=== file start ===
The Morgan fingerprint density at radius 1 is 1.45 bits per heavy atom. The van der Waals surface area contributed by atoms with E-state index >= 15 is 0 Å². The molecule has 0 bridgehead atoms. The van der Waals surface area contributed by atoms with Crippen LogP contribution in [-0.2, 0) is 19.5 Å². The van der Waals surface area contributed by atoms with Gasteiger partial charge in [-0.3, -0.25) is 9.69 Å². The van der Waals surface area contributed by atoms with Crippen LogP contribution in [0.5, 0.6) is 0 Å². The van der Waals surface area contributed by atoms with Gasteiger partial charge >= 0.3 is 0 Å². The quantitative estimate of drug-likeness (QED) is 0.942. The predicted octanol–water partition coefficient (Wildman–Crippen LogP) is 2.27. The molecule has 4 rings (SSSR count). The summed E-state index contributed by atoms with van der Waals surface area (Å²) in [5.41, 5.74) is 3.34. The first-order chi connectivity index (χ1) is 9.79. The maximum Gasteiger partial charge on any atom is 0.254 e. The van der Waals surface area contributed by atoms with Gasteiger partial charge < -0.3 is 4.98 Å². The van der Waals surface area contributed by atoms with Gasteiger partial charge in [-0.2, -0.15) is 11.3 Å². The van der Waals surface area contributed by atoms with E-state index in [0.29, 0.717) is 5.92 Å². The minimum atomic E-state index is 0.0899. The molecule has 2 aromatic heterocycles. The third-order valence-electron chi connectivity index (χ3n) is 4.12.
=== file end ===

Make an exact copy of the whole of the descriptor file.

The Morgan fingerprint density at radius 1 is 1.45 bits per heavy atom. The van der Waals surface area contributed by atoms with E-state index >= 15 is 0 Å². The molecule has 0 bridgehead atoms. The van der Waals surface area contributed by atoms with Crippen LogP contribution in [-0.2, 0) is 19.5 Å². The van der Waals surface area contributed by atoms with Gasteiger partial charge in [-0.3, -0.25) is 9.69 Å². The van der Waals surface area contributed by atoms with Crippen LogP contribution in [0.5, 0.6) is 0 Å². The van der Waals surface area contributed by atoms with Gasteiger partial charge >= 0.3 is 0 Å². The quantitative estimate of drug-likeness (QED) is 0.942. The predicted octanol–water partition coefficient (Wildman–Crippen LogP) is 2.27. The molecule has 4 rings (SSSR count). The summed E-state index contributed by atoms with van der Waals surface area (Å²) in [5.41, 5.74) is 3.34. The first-order chi connectivity index (χ1) is 9.79. The maximum Gasteiger partial charge on any atom is 0.254 e. The van der Waals surface area contributed by atoms with Gasteiger partial charge < -0.3 is 4.98 Å². The van der Waals surface area contributed by atoms with Gasteiger partial charge in [-0.2, -0.15) is 11.3 Å². The van der Waals surface area contributed by atoms with E-state index in [0.29, 0.717) is 5.92 Å². The minimum atomic E-state index is 0.0899. The molecule has 2 aromatic heterocycles. The third-order valence-electron chi connectivity index (χ3n) is 4.12.